Competitive Auditing at OWDT

Why competitive auditing

Why do we audit your competition? It’s a matter of perception management – how well do you fare compared to your competition? Studying your competitions’ online practices can guide your understanding of where you are in the mix of things and what steps should be taken to absorb advantages from new trends and established best practices. Each brand has its strengths and weaknesses, and not every approach can be applied to your brand purely because it’s working for others. Because in the end, brands are unique, but the methods and tools to succeed are the same, no matter the industry.

The process of conducting a competitive audit is both a logical deduction and creative exploration. Below we discuss the methods we use to help you recognize where you are now and what needs to be accomplished to gain your unique advantages.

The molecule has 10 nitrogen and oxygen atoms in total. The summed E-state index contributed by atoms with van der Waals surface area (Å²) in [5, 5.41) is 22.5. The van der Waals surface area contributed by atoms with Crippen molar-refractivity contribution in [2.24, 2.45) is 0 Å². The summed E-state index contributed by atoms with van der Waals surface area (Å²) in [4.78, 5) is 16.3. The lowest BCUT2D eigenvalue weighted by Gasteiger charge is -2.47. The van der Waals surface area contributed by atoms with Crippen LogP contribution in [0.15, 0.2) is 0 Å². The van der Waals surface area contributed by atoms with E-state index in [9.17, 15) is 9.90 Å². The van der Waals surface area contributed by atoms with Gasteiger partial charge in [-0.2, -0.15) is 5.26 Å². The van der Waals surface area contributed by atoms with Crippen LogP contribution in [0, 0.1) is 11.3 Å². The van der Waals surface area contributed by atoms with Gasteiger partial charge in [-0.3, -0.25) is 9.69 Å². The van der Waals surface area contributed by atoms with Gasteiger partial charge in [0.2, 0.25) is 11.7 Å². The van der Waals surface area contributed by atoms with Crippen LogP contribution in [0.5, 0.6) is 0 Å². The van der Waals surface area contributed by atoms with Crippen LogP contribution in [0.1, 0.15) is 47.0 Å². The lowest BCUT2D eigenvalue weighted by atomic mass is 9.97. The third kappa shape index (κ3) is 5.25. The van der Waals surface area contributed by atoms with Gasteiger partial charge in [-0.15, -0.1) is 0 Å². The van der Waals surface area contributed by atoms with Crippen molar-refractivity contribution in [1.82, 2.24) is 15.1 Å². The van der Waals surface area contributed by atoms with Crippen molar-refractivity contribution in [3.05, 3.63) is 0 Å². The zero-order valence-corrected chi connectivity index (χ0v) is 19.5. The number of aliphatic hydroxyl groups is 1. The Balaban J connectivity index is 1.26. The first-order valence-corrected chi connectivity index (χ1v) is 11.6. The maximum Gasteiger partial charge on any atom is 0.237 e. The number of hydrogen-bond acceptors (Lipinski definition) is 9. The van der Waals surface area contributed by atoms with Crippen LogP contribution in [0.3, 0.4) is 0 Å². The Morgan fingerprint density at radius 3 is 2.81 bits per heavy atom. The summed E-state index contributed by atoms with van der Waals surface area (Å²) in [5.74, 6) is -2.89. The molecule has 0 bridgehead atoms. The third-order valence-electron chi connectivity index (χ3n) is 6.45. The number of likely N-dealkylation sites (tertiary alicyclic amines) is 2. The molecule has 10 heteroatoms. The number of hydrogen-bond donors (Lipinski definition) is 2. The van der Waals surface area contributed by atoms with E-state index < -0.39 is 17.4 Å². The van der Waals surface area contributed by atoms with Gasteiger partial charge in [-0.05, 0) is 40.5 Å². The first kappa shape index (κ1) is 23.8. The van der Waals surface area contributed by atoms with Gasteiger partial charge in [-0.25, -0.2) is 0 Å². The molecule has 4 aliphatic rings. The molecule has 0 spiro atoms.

1. Identifying the competition
2. Gathering insights through research
3. Orienting through comparison
4. Evaluating your strategy

Who is your competition?

Identifying competition establishes awareness and context. The process begins by recognizing your true competitors and learning which customers they serve. This emerges from mapping out industry context and variables of operation, formulating a well-defined target audience, and recognizing central value propositions of the market at hand. From there we can recognize who is most similar and dissimilar to you. It’s very rare to be in complete competition — in most cases, the focus is typically on a select group of brands that overlap with your customer base. In rare instances, you may operate in a niche sector, where a handful of companies are entirely responsible for all functionally identical goods and services transacted. Regardless, the process is the same because the goal is the same: differentiation.